“Americans All,” directed by adjunct professor Vanda Eggington, opened Friday, September 16th in the Lyceum Theater.
It is an inspirational musical play emphasizing the importance of a positive outlook, staying in school, and expanding your horizons through music, dialogue, and poetry.
The stereotypes presented in the classroom resemble the characters of the 1980’s classic movie, “Breakfast Club.”
The random burst of song throughout the play are similar to that of the popular television show, “Glee.”
For every scene in which the audience is supposed to gain insight to the character’s social dilemma or family struggle, a member of the cast bursts into cheesy song intended to inspire and awe.
The cast had a great chemistry and incredible energy. Each actor fulfilled the characteristics of his or her stereotype to a tee. The student government president, nerd, cheerleader, jock, gothic, etc.
Though the cast performs each act and song well, and the songs are catchy, they become cornier as the show progresses.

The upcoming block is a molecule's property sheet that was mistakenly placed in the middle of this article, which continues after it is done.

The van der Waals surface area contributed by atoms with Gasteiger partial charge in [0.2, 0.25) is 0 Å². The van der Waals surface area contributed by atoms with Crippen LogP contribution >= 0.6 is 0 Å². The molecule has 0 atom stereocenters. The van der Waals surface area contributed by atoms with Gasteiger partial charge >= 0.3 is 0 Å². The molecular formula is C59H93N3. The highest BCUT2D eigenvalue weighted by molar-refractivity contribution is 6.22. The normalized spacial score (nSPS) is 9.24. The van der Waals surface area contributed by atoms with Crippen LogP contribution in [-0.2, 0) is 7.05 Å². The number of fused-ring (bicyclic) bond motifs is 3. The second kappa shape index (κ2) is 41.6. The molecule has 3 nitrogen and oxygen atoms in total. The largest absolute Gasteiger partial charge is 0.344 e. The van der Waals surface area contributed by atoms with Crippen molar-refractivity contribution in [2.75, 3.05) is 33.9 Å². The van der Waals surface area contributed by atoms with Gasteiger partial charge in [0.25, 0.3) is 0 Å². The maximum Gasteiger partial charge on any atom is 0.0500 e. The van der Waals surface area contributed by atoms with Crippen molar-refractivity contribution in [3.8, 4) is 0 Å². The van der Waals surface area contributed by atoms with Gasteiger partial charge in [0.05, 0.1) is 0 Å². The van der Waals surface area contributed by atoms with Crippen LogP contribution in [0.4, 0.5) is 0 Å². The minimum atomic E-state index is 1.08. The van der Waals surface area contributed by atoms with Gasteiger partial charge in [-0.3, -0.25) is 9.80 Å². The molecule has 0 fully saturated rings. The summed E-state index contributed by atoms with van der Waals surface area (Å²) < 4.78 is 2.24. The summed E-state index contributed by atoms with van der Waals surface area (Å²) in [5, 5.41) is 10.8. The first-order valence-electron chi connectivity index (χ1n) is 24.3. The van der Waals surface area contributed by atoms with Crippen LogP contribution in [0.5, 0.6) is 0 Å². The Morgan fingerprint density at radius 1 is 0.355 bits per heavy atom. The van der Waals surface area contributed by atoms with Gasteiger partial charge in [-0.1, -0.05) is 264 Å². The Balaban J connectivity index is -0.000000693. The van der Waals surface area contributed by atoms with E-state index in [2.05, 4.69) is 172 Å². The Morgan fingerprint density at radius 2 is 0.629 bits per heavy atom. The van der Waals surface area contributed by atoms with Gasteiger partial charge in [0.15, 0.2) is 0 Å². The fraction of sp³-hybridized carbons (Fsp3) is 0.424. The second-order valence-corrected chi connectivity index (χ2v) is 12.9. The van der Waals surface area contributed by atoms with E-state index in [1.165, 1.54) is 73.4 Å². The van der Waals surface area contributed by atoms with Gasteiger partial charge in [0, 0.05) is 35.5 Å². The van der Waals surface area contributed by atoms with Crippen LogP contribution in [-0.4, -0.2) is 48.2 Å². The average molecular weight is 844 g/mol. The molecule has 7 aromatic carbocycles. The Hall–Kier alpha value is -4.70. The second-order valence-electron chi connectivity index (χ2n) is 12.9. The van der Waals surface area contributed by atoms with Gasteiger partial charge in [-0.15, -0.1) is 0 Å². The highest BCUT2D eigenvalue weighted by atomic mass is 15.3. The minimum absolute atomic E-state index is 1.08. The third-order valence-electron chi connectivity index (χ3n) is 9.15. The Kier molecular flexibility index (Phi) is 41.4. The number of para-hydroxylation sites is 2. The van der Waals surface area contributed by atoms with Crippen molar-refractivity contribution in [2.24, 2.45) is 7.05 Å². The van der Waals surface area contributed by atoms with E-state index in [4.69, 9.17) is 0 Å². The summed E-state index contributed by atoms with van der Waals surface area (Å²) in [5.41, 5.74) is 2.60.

Any cliché line your teacher in junior high ever said regarding staying in school or being yourself is reinforced repeatedly in “Americans All.”
Whether it was a line the teacher (senior Nick Lazaris) said to his class full of students in detention, or a line in one of the predictable songs, the pep talk was excessive and redundant.
Though the inspirational message of “Americans All” is somewhat cliché, it is a fun musical experience that will leave a lasting impression.
Both the cast and the audience will leave the auditorium singing its memorable songs—whether they want to or not.
I know I had them stuck in my head for hours after they play as I was trying to fall asleep that night.
One song in particular, sang by senior Mary Lee Tandy-McGlasson and sophomore Preston Butler III, “You Gotta have Style” was catchy. “You gotta have style/ from your head to your feet/ in really just every way/ got the feel, got the beat.”
Written by retired Orange County Superior Court Judge Jim Gray, the musical presents a positive message not only for students, but for professors and parents as well.
“Americans All” reminds us of the good we can do with a positive mindset by reinforcing positivity and kindness every five seconds through song or an inspirational one-liner throughout the musical.
“Americans All” requires only a minimal set and the size of the cast seems entirely flexible—the actors even use their own names. There is no set changes, the students remain in the clasroom set the entire time.
As long as there is a classroom setting, several stereotyped students and they somehow want to defy their stereotypes by the end, the play is complete.